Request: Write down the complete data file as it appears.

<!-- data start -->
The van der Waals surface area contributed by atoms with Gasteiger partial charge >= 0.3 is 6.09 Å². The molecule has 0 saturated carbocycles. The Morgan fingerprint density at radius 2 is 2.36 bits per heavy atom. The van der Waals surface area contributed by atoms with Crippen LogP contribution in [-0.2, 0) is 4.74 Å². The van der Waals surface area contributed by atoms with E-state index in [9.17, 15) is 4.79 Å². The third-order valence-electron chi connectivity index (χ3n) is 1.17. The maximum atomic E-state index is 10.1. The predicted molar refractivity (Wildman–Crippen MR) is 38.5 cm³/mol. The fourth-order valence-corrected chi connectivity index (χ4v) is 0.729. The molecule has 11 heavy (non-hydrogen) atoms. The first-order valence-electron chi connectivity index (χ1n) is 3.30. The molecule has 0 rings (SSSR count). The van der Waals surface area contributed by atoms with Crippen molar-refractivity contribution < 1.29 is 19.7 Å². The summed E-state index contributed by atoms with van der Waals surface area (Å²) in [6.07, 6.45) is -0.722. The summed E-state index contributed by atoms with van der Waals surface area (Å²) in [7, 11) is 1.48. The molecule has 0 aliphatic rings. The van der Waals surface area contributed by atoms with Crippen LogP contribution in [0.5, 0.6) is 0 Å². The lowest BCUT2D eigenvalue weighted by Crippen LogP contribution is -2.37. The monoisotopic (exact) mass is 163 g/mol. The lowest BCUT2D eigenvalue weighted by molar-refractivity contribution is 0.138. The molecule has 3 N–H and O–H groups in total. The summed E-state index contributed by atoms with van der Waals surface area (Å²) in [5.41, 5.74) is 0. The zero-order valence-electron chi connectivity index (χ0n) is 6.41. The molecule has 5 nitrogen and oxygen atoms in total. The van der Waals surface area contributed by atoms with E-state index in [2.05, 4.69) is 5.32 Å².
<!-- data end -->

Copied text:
The van der Waals surface area contributed by atoms with Gasteiger partial charge >= 0.3 is 6.09 Å². The molecule has 0 saturated carbocycles. The Morgan fingerprint density at radius 2 is 2.36 bits per heavy atom. The van der Waals surface area contributed by atoms with Crippen LogP contribution in [-0.2, 0) is 4.74 Å². The van der Waals surface area contributed by atoms with E-state index in [9.17, 15) is 4.79 Å². The third-order valence-electron chi connectivity index (χ3n) is 1.17. The maximum atomic E-state index is 10.1. The predicted molar refractivity (Wildman–Crippen MR) is 38.5 cm³/mol. The fourth-order valence-corrected chi connectivity index (χ4v) is 0.729. The molecule has 11 heavy (non-hydrogen) atoms. The first-order valence-electron chi connectivity index (χ1n) is 3.30. The molecule has 0 rings (SSSR count). The van der Waals surface area contributed by atoms with Crippen molar-refractivity contribution < 1.29 is 19.7 Å². The summed E-state index contributed by atoms with van der Waals surface area (Å²) in [6.07, 6.45) is -0.722. The summed E-state index contributed by atoms with van der Waals surface area (Å²) in [7, 11) is 1.48. The molecule has 0 aliphatic rings. The van der Waals surface area contributed by atoms with Crippen LogP contribution in [0.5, 0.6) is 0 Å². The lowest BCUT2D eigenvalue weighted by Crippen LogP contribution is -2.37. The monoisotopic (exact) mass is 163 g/mol. The lowest BCUT2D eigenvalue weighted by molar-refractivity contribution is 0.138. The molecule has 3 N–H and O–H groups in total. The summed E-state index contributed by atoms with van der Waals surface area (Å²) in [5.41, 5.74) is 0. The zero-order valence-electron chi connectivity index (χ0n) is 6.41. The molecule has 5 nitrogen and oxygen atoms in total. The van der Waals surface area contributed by atoms with E-state index in [2.05, 4.69) is 5.32 Å².